Exceptional SF that enlivens, fascinates, and unnerves.

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PSI-WARS

CLASSIFIED CASES OF PSYCHIC PHENOMENA

Editor Viola’s latest anthology comprises 13 SF–flavored wartime tales.

Myriad characters in this collection sport psychic abilities, a common weapon in the seemingly endless wars. That’s the case with Keith Ferrell’s “Psnake Eyes.” Psoldiers spanning the globe battle one another and search for potential “multis”—those who have a combination of psychic talents. While most stories take place in an unspecified future, some are set during historical eras. Angie Hodapp’s 1917-set “Cradle to Grave,” for example, follows British agent Edith, a Sensitive whose current assignment somehow involves the psychic brother she hasn’t seen in years. Likewise, the titular character in Dean Wyant’s “The Visions of Perry Godwin” is a WWII sailor who may soon consider his precognitive Sight a curse. Given that characters are at odds or in combat, it’s unsurprising that stories herein are largely grim. The book opens with Warren Hammond’s particularly gruesome “The Calabrian,” in which Nazis have conquered Europe with one individual’s psychic ability. But as this skill requires a pristine singing voice, the story’s most disturbing component is how the Nazis force those who refuse to sing. The writing among the various authors is sharp and concise, giving the entire collection a brisk, sometimes frenzied tone. Some stories even feel like an action-laden scene from a lengthier novel, like Betty Rocksteady’s “And When You Tear Us Apart, We Stitch Ourselves Back Together.” In it, someone has involuntarily separated Violet from her conjoined sister, Daisy. Though psychically gifted Daisy is gone, Violet tries accessing her like a phantom limb while the story merely hints at a grander, possibly worldwide war in progress. Even stories without discernible psychic elements entail psychological turmoil, including trouble with a VR–type device (Darin Bradley’s “Under the Lotus”) and a failed sleep-deprivation experiment (Gabino Iglesias’ “Awake”). Lovett’s sensational, graphic-novel-style artwork accompanies and enhances each story.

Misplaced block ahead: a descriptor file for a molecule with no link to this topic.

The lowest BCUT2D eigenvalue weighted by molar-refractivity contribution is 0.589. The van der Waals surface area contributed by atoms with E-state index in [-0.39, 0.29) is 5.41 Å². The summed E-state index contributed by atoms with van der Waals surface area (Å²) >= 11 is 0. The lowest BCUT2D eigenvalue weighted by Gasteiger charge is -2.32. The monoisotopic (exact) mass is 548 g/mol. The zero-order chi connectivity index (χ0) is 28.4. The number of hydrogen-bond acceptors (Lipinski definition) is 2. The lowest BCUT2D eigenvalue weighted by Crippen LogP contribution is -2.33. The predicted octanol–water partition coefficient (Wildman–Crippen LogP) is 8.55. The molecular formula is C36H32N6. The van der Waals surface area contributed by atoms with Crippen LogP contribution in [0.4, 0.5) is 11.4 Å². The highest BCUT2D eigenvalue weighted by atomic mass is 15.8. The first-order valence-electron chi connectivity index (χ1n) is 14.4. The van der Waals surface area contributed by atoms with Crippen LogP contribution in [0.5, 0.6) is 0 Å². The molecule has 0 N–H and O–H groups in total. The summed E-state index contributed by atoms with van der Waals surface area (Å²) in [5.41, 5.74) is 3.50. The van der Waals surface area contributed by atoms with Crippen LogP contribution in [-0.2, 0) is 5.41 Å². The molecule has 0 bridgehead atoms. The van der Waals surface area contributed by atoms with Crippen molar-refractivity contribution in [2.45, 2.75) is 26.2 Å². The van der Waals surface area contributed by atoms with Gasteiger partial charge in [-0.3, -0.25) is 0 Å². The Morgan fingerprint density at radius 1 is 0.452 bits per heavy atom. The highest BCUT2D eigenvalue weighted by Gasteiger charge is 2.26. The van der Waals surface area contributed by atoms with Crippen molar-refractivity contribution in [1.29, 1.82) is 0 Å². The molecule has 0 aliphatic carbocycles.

Exceptional SF that enlivens, fascinates, and unnerves. (foreword, introduction, "Agent Profiles")

Pub Date: May 12, 2020

ISBN: N/A

Page Count: 308

Publisher: Hex Publishers

Review Posted Online: April 13, 2020

Kirkus Reviews Issue: June 1, 2020

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A tasty, if not always tasteful, tale of supernatural mayhem that fans of King and Crichton alike will enjoy.

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DEVOLUTION

Are we not men? We are—well, ask Bigfoot, as Brooks does in this delightful yarn, following on his bestseller World War Z (2006).